As firefighters continued battling the Cuesta Fire near Santa Margarita on Tuesday and other blazes across the state and the West, a blanket permit — which would provide to Cambria property owners an easier route for getting permission to remove dead trees — is still in inter-agency limbo, months after it was first proposed.
The Cambria Community Services District and the county have been wrangling over a liability clause in the county’s proposed emergency permit: The district doesn’t want to accept liability for trees being removed on private property, and the county won’t accept the agreement without it.
In the interim, county Planning Director James Bergman has prepared a draft letter that would allow residents to apply for the emergency removals without going through a “land-use authorization” process that takes longer, costs more and could, en masse, trigger concern from the California Coastal Commission, according to some who have spoken at a series of recent public meetings.
Jerry Gruber, the CSD’s general manager, said Monday, “on the flip side, from what I’ve heard from Chief Rob Lewin, there seems to be a real willingness on part of Cambrians to go down to county and apply for their ‘permits.’ ” Lewin is interim chief of the Cambria Fire Department, as well as chief of Cal Fire and county fire crews.
Lewin told the Cambria Fire Safe Focus Group on Aug. 12 that he’s seeing increased mortality in the forest. “It keeps changing. I used to use the 40 percent mortality figure. Now I’m using 50 percent, and I think that’s pretty conservative.”
County planner Airlin Singewald said in an Aug. 14 email interview, “So far we’ve received requests from property owners to remove 39 dead trees in Cambria using the land-use authorization process. Given the unique nature of this situation, the Planning Department is approaching the issue differently (i.e. by sending out letters rather than processing individual land-use authorizations). We will be communicating with Coastal Commission about this approach.”
All that doesn’t mean the blanket agreement is totally dead, although it had appeared that was the case for a while midmonth.
On Monday, Aug. 17, Supervisor Bruce Gibson said “we’ve not abandoned completely the idea of a blanket permit. We’re trying to help those residents who have had Cal Fire point at trees and say, ‘These have to go.’ In the absence of a blanket permit, we’ll work with individuals to make sure they can get those trees out with minimal obstruction from the county.”
Lewin told the Focus Group that Cal Fire has done almost 3,000 inspections of Cambria properties. A third inspection for those that didn’t pass their second inspection has to be done by a law enforcement person, he said. He didn’t say how many trees had been targeted for removal; that process can be more difficult, because a property owner has to agree that the inspector can go onto the property to check the trees. Otherwise, the inspections are done from the street or from front door.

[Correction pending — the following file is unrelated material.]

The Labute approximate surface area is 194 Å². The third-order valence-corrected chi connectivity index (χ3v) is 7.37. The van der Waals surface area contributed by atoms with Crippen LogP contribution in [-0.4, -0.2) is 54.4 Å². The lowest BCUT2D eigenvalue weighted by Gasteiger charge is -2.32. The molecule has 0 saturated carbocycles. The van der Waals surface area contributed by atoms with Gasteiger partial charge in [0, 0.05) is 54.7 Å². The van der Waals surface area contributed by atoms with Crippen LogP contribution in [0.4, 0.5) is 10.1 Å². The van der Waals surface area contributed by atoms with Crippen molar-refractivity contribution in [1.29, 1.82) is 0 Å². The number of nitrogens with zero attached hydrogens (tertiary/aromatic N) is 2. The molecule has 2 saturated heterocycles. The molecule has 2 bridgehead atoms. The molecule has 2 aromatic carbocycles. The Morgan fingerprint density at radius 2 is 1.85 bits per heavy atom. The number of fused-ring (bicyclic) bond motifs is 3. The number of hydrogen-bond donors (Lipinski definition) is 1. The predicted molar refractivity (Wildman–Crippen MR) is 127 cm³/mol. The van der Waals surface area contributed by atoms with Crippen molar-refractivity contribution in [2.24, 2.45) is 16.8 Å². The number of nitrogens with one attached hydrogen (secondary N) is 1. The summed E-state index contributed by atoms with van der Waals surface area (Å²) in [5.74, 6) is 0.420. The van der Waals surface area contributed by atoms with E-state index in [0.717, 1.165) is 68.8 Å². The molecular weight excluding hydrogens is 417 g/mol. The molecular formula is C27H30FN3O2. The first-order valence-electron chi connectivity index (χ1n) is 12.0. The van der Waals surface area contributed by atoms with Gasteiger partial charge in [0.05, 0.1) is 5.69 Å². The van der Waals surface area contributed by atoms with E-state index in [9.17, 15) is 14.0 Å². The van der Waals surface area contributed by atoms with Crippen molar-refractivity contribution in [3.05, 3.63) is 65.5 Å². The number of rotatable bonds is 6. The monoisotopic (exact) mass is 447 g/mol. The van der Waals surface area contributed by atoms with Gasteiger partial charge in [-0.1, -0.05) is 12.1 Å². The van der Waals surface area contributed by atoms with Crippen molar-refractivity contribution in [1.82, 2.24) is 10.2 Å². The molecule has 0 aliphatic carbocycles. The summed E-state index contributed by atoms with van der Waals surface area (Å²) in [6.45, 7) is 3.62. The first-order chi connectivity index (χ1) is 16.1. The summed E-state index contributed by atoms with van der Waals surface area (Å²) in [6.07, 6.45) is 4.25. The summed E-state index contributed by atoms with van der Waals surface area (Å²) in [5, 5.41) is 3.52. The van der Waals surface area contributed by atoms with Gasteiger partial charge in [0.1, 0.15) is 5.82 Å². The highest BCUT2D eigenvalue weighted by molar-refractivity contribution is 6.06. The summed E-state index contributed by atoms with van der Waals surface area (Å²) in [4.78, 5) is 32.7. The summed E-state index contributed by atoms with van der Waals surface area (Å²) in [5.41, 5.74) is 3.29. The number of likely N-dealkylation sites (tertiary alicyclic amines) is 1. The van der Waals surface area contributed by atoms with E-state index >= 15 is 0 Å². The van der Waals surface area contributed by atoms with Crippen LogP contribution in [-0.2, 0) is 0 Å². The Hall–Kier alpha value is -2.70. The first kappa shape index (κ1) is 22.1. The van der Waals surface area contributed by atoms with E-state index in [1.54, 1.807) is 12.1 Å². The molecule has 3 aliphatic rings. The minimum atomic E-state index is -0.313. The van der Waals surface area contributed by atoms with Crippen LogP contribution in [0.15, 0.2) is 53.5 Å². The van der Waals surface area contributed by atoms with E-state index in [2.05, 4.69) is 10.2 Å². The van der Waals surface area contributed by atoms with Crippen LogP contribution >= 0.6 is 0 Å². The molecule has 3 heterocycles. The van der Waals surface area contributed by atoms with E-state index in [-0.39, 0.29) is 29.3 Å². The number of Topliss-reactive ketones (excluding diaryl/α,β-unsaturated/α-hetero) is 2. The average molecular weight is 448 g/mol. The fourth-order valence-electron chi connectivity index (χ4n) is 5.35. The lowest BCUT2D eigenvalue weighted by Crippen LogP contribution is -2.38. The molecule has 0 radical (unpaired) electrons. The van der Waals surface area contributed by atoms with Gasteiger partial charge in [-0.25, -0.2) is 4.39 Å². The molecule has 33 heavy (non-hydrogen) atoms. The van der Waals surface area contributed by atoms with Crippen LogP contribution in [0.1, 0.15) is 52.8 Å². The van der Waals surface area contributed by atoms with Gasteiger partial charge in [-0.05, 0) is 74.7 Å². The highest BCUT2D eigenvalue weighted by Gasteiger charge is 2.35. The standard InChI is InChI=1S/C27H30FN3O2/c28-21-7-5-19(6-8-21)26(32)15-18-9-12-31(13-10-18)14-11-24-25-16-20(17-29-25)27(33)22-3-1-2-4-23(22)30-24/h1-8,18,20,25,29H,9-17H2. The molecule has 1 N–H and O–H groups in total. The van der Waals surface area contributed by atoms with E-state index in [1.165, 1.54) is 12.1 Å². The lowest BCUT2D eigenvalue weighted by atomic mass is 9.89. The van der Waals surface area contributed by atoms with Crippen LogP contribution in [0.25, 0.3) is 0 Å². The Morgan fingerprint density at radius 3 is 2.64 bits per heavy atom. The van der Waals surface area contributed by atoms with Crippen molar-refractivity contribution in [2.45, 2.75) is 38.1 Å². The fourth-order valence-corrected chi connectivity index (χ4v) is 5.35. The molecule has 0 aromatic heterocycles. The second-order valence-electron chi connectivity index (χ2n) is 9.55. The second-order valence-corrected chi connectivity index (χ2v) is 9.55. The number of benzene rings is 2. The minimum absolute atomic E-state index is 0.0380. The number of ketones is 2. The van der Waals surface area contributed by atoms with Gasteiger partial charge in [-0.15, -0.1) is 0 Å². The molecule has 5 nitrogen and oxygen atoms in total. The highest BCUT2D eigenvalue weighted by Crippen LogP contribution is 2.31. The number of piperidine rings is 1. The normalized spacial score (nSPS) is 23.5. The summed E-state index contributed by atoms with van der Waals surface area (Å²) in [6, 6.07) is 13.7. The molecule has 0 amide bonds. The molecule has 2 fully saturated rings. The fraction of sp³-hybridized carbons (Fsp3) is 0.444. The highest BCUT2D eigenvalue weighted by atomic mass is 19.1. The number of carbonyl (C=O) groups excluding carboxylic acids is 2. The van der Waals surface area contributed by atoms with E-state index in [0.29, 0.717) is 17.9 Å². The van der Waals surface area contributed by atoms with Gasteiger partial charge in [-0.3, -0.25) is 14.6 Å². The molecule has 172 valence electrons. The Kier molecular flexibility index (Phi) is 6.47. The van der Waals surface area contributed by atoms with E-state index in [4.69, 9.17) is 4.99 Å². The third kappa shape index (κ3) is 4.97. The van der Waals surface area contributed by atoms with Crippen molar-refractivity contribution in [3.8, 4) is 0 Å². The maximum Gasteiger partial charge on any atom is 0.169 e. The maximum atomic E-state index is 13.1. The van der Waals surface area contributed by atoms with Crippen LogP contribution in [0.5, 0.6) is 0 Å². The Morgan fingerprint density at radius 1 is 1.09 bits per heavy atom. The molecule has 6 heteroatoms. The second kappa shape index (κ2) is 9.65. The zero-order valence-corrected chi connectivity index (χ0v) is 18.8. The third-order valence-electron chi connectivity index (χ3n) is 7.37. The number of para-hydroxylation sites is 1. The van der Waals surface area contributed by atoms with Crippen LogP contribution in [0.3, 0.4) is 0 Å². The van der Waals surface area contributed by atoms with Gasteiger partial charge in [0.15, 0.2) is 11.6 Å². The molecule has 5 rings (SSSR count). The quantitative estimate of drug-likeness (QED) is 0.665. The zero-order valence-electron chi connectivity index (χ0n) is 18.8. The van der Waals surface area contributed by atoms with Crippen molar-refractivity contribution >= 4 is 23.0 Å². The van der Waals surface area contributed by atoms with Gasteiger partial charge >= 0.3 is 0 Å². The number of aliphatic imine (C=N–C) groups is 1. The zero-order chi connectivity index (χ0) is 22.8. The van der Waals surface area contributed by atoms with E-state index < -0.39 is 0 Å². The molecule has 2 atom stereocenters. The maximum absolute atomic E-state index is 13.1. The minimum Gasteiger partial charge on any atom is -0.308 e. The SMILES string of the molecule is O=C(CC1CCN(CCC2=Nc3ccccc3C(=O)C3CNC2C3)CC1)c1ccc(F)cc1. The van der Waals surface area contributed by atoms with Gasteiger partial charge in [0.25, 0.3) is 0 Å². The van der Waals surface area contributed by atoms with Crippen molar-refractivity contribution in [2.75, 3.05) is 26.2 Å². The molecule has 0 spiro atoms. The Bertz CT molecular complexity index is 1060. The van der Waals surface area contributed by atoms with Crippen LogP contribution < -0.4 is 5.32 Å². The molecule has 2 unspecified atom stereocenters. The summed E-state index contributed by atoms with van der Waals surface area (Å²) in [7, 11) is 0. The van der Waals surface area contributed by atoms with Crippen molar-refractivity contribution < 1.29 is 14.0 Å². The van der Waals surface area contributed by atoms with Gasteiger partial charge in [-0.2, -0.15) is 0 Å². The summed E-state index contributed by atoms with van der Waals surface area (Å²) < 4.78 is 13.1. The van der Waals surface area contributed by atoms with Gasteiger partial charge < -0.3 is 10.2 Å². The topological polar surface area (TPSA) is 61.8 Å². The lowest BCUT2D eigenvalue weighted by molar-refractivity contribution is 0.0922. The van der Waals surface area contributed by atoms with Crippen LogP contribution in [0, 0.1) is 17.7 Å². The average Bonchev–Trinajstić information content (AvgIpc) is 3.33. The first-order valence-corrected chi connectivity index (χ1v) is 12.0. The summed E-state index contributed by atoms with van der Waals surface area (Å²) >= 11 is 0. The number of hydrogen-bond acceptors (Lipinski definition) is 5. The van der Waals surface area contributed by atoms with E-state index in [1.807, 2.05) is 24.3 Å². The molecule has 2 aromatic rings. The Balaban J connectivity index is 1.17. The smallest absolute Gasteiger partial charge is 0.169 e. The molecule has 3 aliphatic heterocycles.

Gibson said meanwhile, Cal Fire “has identified hundreds of trees on Fiscalini Ranch” that the inspectors felt need to be removed to protect members of the public and nearby homes. “The CSD is going to get its own permit for those … and as that progresses, we’ll get back to the blanket permit.”
Gruber said he may call for a special meeting to get that permit, which is to be paid for in part by a grant from PG&E. That grant is due to expire in October, according to Dan Turner, former county fire chief and a participant in the Cambria Fire Safe Focus Group.
The GM said the district has “about 2,000 in-kind hours” of labor from the California Conservation Corps as “part of a great effort to get this project going.”
County tree workers have removed close to 200 trees, Gibson’s aide Cherie McKee told the Focus Group on Aug. 12. PG&E also has removed or trimmed some trees deemed dangerous to power lines. And Cal Fire crews are continuing to do maintenance work on fuel-break areas previously created on the Covell ranch that encircles most of Cambria’s northern and eastern urban boundaries.
The CCC also has an encroachment permit from Caltrans to clear off brush in some of the state agency’s right-of-way areas in Cambria, but Turner said final authorization is still pending from Sacramento. Separate work permits would have to be issued for each day of work, he said.
Volunteers were to have completed Wednesday a roster of locations that still had stacks of limbs, tree trunks and brush that property owners had set out for a free chipping day in June. Work at those locations apparently was delayed when one of the chipping machines malfunctioned, and CCC crews haven’t been available since then. Another chipping event may be offered next month.